Rewild Wainui using thermal camera and bird monitor
Rewild Wainui is a community project on the west side of Akaroa Harbour on Banks Peninsula. They are working to restore their whenua, by removing invasive plants and pests and replanting natives.
They borrowed a thermal camera from the Cacophony Project and found it so useful they have now got funds (courtesy of ECAN's Waitaha Action to Impact Fund) to buy their own and a bird monitor. They are planning on following the monitoring protocol suggested by the Cacophony Project. This involves moving the camera from location to location typically for a week at a time and then repeating periodically. This will give them detailed data on what predators they have, their density and how it's changing, with minimal labour required. The bird monitor will follow the camera and will give them the same information about their bird life and how that is changing as a result of their mahi.
They deployed the camera and bird monitor in the first location this week and published this Facebook post.
Rewild Wainui Facebook Post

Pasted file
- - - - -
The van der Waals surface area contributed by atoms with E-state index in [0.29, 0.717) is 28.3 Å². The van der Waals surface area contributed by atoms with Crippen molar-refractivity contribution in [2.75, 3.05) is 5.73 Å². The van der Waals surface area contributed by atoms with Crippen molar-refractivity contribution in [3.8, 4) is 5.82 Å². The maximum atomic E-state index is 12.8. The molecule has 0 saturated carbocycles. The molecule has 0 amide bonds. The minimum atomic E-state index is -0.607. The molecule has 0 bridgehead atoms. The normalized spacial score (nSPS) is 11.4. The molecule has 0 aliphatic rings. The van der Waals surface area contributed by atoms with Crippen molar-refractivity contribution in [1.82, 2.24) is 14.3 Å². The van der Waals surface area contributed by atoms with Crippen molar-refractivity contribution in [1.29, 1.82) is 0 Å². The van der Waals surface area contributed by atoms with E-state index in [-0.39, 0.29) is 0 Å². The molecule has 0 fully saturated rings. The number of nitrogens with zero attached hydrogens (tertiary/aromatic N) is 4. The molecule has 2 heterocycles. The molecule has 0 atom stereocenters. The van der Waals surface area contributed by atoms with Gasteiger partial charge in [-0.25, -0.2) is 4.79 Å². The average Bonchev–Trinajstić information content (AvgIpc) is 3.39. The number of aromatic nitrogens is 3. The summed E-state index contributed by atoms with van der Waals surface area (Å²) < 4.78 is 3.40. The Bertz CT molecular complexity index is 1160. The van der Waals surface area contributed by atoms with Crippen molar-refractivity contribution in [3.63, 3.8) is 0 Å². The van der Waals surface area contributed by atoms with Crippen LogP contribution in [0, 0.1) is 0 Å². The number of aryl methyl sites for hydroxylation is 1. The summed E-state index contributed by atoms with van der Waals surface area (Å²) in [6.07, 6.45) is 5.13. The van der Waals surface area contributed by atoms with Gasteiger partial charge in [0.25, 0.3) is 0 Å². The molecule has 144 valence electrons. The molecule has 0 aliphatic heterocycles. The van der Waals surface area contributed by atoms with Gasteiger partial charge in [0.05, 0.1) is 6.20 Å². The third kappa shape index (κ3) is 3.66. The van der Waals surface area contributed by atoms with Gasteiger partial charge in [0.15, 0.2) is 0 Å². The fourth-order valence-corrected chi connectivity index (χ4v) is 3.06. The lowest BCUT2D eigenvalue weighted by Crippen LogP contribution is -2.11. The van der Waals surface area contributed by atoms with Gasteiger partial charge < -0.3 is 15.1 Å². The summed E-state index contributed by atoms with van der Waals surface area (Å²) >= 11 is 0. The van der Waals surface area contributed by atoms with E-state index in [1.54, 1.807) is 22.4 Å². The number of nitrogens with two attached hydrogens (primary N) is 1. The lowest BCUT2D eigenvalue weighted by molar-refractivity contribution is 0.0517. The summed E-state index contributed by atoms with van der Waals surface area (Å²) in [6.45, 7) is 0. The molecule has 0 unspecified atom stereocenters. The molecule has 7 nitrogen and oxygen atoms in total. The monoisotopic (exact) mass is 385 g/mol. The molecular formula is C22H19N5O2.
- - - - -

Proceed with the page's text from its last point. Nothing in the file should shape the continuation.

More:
Excited to get two new devices deployed yesterday, marking the start of the monitoring for our Waitaha Action to Impact funding. The first location is in the lower end of the “Site of Ecological Significance” which is on the southern side of the valley.
While catching pests is the ultimate goal, monitoring is important so we can determine if we’re making an impact.
The first device is a Cacophony Project thermal camera. Unlike many other monitoring tools, a thermal camera “sees” every animal so you build a definitive picture of what is there, and numbers. We’ll rotate the camera around every 10 days into a new location, helping us not only benchmark, but determine areas with the highest pest numbers. We’ll then concentrate trapping efforts in these areas.
The other tool is an automatic bird monitor. This is essentially a microphone connected to a phone which “listens” and records the volume of birdsong.
Both devices connect to the internet, upload all the data, which is then is processed using AI to understand numbers (without all the manual work!). We’ll then revisit the monitoring points in a year, and see if there are fewer pests, and more birds. That’s the plan!
We’re only deploying 40 traps this year in this zone, realistically we need around 160, but by using this data we can hopefully be smarter and more focused in our efforts!
Here's a short clip of the setup (with bellbird in the background and a visit from a wood pigeon).
They managed to catch a possum in their Flipping Timmy trap.
The bird monitor has also managed to find morepork. This was a surprise to them. They didn't realise they had morepork in the area.